An undesirable disagreement
The vociferous reaction of some ministers and MPs against the cancellation of the constitution's 16th amendment that had empowered the parliament to remove a Supreme Court judge on grounds of misconduct and incapacity took observers by surprise.
No such reaction was seen in the case of nullification of three other constitutional amendments in the last one decade. The Awami League has never blasted the apex court for scrapping three previous amendments—the 5th, the 7th and the 13th-- to the constitution.
Ziaur Rahman's government brought the 5th amendment to the constitution to validate the first martial law regime declared in 1975. The nullification of this amendment has paved the way for restoration of the original constitution of 1972.
Taking the cue from the verdict on 5th amendment, the AL-led government has reinstated some provisions of the original constitution by the 16th amendment in 2011.
It also relied on the apex court's verdict to abolish the caretaker government system by the 15th amendment after the court declared the 13th amendment that had introduced the caretaker administration, unconstitutional and void. It may be remembered the caretaker government system was introduced in the constitution by the then BNP government in 1996 in face of demand of the AL.
Abolishing the caretaker government system has allowed the AL to hold the last parliamentary election on January 5, 2014 while still in power. The AL could not have remained in power during the election had the caretaker government system existed.
Scrapping of the 7th amendment that validated the second martial law regime of General Ershad has also been welcomed by the AL-led government.
The AL-led government however did not take kindly the nullification of the constitution's 16th amendment by the High Court. It passed the 16th amendment in 2014 abolishing the chief justice-led Supreme Judicial Council to remove an SC judge.
Hours after the HC declared the 16th amendment unconstitutional and void on Thursday, some ministers and MPs launched a blistering attack on the judiciary in parliament.
The way they castigated the HC is not healthy for the proper functioning of the three organs of the state-- legislative, executive and the judiciary.
The attack rather exposed an aggressive attitude of the legislative towards the judiciary. This is unhealthy for proper functioning of all three organs and this will not have any positive result for any of them.
In their attacks on the judiciary, the ministers and the MPs claimed that the HC verdict had humiliated and undermined the parliament. Even the law minister called the judgement unconstitutional and questioned the court's jurisdiction to deliver the verdict.
Their claim, however, is largely rhetorical. The constitution says something different.
Considering the sensitivity and importance of the judiciary, the constitution guarantees its independence. It also says, judges will be independent to discharge their functions, according to article 94 (4) of the constitution.
Even in the parliament, an MP should not make any statement or comment which may undermine the independence of the judge of the Supreme Court, according to section 270 (iii) of the rules of procedure of the Jatiya Sangsad.
So the MPs' immunity under article 78 of the constitution in respect to their speeches in the parliament on judiciary is not unqualified.
The constitution does not mention any such significant things for ministers and MPs.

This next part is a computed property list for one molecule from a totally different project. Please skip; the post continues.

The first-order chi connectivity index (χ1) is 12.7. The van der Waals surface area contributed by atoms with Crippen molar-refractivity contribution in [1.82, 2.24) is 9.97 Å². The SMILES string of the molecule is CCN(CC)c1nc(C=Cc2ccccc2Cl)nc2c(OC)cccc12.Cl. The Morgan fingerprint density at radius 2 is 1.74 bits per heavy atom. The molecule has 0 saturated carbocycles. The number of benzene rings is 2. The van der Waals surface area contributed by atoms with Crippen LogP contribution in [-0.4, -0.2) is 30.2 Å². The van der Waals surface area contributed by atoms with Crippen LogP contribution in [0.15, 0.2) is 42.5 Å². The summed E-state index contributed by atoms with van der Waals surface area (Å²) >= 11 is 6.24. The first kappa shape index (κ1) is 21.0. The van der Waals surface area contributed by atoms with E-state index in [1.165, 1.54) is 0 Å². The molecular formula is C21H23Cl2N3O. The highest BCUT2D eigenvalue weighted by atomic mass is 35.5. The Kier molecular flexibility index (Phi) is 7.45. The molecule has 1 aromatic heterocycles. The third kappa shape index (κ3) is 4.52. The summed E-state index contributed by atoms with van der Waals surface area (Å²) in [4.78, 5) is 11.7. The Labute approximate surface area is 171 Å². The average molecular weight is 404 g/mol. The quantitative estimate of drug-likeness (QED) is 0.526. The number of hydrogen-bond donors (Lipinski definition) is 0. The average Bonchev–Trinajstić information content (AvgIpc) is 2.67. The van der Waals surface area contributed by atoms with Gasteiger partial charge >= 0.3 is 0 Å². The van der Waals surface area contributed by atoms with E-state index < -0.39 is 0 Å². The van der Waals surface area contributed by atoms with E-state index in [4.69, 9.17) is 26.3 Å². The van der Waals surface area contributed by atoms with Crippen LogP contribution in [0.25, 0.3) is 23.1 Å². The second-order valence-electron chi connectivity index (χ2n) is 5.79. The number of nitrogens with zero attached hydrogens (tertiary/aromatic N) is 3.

It is the constitution that has given its guardianship to the Supreme Court.
The SC has been given the power of judicial review by article 102 of the constitution.
In exercise of the power of judicial review, the apex court can strike down any law for inconsistency with any provision of the constitution.
And in exercise of this authority, the apex court has scrapped some constitutional amendments and some other legislations enacted by the parliament.
This means our parliament cannot make just any amendment to the constitution with two-third majority.
Our constitution has defined the boundaries of the three organs of the state.
Our parliament is empowered to enact laws, but it can not make or unmake any law at its will. It is to abide by the constitution to make laws. If any law contradicts any provision of the constitution it will be rendered void by the Supreme Court.
The 5th, 7th, and the 13th amendments to the constitution were scrapped by the court as the parliament had overstepped its powers by enacting them.
So, everything is clearly laid out in our constitution.
What the HC did on Thursday is nothing new. And the HC verdict is not final. The government can challenge the verdict by going to the higher court. The law minister has announced that the government will appeal against the verdict next week. If the HC overstepped its jurisdiction in declaring the 16th amendment unconstitutional and void, this can be corrected by the appeal. This is the legal procedure.
But without following the legal path, the way some ministers and MPs criticised the court cannot be healthy.
We note Prime Minister Shiekh Hasina, who is also leader of the House, did not say anything on the issue while she was giving valedictory speech at the parliament's 10th session.
The HC in its verdict on the 16th amendment has made some significant observations on article 70 of the constitution. According to the HC this article has fettered the members of parliament and it has imposed a tight rein on them.
Members of parliament, the HC observed, have no freedom to question their party's stance in the parliament, even if it is incorrect.
Article 70 has long been blamed for curtailing freedom of MPs. If our MPs now want to see a really independent parliament, then a fresh debate should start on how to remove the restrictions on them.